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Home: Perl Programming Help: Beginner:
Translation Hash

 



cyberfarer
Novice

Dec 11, 2012, 10:38 AM

Post #1 of 6 (1245 views)
Translation Hash Can't Post

Hello,

I have a paragraph of text in a file that I am to translate using a translation hash. I am completely stalled on approach and on using hash keys and values as variables.

The translation hash looks like this:

Code
%tr_hash = ( 
a => l
b => b
c => e
d => z
e => g
f => s
g => d
h => w
i => f
j => h
k => q
l => u
m => o
n => k
o => n
p => p
q => y
r => r
s => j
t => a
u => t
v => c
w => v
x => x
y => m
z => i
);


The message I am to translate looks something like this:

Code
kernndg vlk bgaagr ajlf jwk vnrz. jg zwz wa luu 
(snipped to prevent really long lines)


So basically it is a letter substitution where I replace $v with $k.

My problem is I don't know how to use hash keys and values as variables. For example s/$v/$k

Next, I'm not sure how to even approach it as I think I would have to loop through the message text while looping through the hash keys for the substitution. So I think I would have a while statement for the file and a foreach statement for the hash but everytime I try to code it I can't seem to progress beyond the "hmmmmm: stage.

Thanks for any feedback.


(This post was edited by cyberfarer on Dec 11, 2012, 10:42 AM)


Laurent_R
Veteran / Moderator

Dec 11, 2012, 11:58 AM

Post #2 of 6 (1239 views)
Re: [cyberfarer] Translation Hash [In reply to] Can't Post

You don't need a while statelement to look the the value associated with a key in a hash.

Basically, what you have to do is to read your input file, to split every line of your input into single letters, and, for each letter, look for its translation in the hash, and print out the translation.

As a basic example, taking the first word of your file.


Code
my $input = "kernndg"; 
my @letters = split //, $input;
foreach my $letter (@letters) {
print $tr_hash{$letter};
}


Of course, you'll have to do a bit more (e.g managing new lines, etc.) but that is the basic idea that should put you on the right track.


BillKSmith
Veteran

Dec 11, 2012, 2:27 PM

Post #3 of 6 (1230 views)
Re: [cyberfarer] Translation Hash [In reply to] Can't Post

I think you were on the right track with your regular expression. Use the translation hash in the replacement field.

Code
use strict; 
use warnings;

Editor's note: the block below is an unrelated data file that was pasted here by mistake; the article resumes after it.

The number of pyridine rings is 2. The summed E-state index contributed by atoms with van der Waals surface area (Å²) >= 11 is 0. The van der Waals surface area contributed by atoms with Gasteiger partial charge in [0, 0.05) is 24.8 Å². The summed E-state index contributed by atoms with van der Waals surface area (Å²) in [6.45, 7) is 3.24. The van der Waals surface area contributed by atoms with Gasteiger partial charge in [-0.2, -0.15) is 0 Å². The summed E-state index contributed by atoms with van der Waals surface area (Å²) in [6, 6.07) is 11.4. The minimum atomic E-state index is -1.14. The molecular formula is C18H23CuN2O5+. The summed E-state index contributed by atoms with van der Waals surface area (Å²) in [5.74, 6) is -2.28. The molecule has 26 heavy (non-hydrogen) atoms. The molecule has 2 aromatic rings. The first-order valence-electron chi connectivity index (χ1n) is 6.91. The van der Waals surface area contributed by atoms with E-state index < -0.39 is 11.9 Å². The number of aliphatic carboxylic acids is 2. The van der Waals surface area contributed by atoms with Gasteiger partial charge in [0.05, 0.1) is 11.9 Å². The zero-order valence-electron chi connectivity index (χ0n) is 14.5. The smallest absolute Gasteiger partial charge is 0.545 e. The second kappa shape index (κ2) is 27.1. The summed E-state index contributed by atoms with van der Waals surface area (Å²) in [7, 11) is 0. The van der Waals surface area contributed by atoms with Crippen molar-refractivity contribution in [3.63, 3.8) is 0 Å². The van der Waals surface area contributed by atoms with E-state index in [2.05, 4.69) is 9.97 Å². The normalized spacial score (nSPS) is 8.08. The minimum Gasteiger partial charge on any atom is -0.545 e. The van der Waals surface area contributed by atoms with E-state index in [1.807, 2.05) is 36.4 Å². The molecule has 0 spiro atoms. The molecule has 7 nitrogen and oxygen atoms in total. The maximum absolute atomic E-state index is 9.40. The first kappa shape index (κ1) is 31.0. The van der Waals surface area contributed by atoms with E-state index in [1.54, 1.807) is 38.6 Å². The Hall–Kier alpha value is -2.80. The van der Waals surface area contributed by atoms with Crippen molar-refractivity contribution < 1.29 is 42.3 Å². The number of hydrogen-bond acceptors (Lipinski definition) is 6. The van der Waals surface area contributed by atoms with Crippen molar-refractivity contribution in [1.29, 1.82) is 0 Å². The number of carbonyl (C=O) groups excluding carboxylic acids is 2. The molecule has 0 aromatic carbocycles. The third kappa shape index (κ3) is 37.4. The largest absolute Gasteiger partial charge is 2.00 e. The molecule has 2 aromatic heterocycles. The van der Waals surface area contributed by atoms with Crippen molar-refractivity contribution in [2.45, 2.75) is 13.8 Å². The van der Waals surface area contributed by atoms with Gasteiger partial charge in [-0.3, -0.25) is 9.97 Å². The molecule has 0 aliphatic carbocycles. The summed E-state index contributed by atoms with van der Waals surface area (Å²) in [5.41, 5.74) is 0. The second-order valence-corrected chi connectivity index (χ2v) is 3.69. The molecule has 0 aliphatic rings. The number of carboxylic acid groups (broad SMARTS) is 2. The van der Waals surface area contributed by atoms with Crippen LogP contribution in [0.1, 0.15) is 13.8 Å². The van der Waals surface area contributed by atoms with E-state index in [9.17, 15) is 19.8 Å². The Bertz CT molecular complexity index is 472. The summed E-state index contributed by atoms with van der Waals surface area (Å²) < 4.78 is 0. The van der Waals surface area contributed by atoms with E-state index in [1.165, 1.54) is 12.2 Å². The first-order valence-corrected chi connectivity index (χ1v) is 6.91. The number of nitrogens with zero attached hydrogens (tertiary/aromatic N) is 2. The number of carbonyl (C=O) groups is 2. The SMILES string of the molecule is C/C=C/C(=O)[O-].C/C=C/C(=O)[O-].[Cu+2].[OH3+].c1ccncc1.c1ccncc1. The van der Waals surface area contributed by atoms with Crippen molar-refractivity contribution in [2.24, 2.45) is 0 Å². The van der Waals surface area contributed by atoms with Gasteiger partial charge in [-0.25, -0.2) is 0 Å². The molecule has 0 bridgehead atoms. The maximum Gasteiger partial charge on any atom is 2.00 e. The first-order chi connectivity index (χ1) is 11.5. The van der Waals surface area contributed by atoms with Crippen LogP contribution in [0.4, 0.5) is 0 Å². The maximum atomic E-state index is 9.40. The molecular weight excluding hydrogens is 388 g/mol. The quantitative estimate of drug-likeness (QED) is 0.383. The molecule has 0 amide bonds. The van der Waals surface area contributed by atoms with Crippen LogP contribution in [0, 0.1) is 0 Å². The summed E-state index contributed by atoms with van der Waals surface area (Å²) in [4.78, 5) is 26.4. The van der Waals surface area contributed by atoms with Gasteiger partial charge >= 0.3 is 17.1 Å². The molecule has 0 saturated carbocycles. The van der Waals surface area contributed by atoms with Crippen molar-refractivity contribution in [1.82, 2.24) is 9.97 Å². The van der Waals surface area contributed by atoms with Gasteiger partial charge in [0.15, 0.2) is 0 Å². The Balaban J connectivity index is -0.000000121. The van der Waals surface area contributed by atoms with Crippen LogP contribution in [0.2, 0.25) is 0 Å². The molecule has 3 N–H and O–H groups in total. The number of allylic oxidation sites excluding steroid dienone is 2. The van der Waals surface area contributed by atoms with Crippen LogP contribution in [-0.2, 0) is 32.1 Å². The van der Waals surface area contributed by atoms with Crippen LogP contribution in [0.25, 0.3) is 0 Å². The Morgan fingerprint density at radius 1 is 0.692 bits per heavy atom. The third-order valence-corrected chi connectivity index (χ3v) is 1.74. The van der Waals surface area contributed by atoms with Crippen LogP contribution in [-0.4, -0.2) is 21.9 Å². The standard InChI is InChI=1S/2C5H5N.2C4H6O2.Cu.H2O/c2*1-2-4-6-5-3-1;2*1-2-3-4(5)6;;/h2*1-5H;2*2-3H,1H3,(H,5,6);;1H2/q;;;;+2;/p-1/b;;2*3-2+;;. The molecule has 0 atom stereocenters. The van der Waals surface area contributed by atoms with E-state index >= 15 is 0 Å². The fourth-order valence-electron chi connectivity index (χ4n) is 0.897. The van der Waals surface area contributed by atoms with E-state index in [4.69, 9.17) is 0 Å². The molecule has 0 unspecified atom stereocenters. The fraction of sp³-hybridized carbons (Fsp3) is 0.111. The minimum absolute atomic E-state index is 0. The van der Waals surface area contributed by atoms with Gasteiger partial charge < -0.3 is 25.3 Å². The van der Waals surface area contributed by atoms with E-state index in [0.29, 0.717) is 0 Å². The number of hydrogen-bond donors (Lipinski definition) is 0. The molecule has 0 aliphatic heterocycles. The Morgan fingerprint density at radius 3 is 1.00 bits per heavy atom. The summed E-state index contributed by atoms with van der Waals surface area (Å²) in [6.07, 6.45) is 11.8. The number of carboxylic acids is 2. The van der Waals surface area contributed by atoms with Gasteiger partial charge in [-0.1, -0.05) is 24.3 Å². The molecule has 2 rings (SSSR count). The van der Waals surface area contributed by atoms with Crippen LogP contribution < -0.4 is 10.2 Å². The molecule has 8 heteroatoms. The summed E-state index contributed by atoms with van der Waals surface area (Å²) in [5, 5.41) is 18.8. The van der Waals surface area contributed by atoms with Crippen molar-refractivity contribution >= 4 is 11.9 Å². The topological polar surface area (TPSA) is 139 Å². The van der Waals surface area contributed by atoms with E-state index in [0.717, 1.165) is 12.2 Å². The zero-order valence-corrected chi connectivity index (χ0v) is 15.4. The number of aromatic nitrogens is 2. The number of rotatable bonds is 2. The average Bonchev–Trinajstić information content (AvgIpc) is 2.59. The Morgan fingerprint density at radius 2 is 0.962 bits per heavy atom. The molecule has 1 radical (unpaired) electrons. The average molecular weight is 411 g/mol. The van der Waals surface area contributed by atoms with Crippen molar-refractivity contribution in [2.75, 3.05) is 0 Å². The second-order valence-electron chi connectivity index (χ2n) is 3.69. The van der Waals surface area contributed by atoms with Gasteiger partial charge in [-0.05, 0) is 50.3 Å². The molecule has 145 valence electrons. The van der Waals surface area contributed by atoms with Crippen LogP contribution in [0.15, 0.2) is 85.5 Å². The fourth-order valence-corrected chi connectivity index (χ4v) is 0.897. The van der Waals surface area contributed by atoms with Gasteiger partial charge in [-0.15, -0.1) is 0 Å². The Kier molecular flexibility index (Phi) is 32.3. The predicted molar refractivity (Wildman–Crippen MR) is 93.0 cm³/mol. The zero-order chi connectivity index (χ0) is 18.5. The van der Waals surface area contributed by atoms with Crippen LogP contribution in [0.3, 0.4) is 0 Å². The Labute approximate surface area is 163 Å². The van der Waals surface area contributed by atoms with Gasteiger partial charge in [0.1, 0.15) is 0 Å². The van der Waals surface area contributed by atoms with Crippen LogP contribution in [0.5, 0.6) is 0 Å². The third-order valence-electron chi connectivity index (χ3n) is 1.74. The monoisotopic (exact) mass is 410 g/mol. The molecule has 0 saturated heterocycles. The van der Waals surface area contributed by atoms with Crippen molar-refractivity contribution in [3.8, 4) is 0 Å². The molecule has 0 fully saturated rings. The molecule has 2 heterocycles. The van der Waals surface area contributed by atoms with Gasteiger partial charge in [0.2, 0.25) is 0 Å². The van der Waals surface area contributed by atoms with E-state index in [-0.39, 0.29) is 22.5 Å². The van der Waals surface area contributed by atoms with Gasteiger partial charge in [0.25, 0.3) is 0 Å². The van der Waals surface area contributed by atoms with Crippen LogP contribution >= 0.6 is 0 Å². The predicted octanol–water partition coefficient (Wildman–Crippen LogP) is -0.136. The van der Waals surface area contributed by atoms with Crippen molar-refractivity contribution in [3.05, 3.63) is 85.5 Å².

my %tr_hash = (
a => 'l', b => 'b', c => 'e', d => 'z', e => 'g',
f => 's', g => 'd', h => 'w', i => 'f', j => 'h',
k => 'q', l => 'u', m => 'o', n => 'k', o => 'n',
p => 'p', q => 'y', r => 'r', s => 'j', t => 'a',
u => 't', v => 'c', w => 'v', x => 'x', y => 'm',
z => 'i',
);
my $message = <DATA>;
$message =~ s/([a-z])/$tr_hash{$1}/g;
print $message, "\n";
__DATA__
kernndg vlk bgaagr ajlf jwk vnrz. jg zwz wa luu

Good Luck,
Bill


Laurent_R
Veteran / Moderator

Dec 12, 2012, 4:43 AM

Post #4 of 6 (1218 views)
Re: [BillKSmith] Translation Hash [In reply to] Can't Post

Yes, right, it is simpler to do the substitution in a regular expression.


cyberfarer
Novice

Dec 12, 2012, 6:30 AM

Post #5 of 6 (1216 views)
Re: [BillKSmith] Translation Hash [In reply to] Can't Post

Thank you, Bill and Laurent. I hope you don't mind if I ask a follow-up question. I was trying to do a substitution but I was finding it quite impossible and your solution is so much simpler.

When you use

Code
$message =~ s/([a-z])/$tr_hash{$1}/g;


How does the $1 work?

Thank you.


BillKSmith
Veteran

Dec 12, 2012, 7:17 AM

Post #6 of 6 (1212 views)
Re: [cyberfarer] Translation Hash [In reply to] Can't Post

The purpose of the parenthesis in the regexpr is to "capture" the text matched by pattern between them. The text captured by the first (in this case only) set of parenthesis is available as a special perl variable "$1". The character class between the parenthesis matches a single lower-case character. This is captured into $1 and used as the key into the translation hash in the substitution field. The corresponding hash value then replaces original character. The "/g" at the end tells perl to repeat the process as often as possible.

Note: Although not used here, perl has analogous special variables $2, $3,..... to capture text from the second, third, etc. pair of parenthesis.
Good Luck,
Bill

 
 


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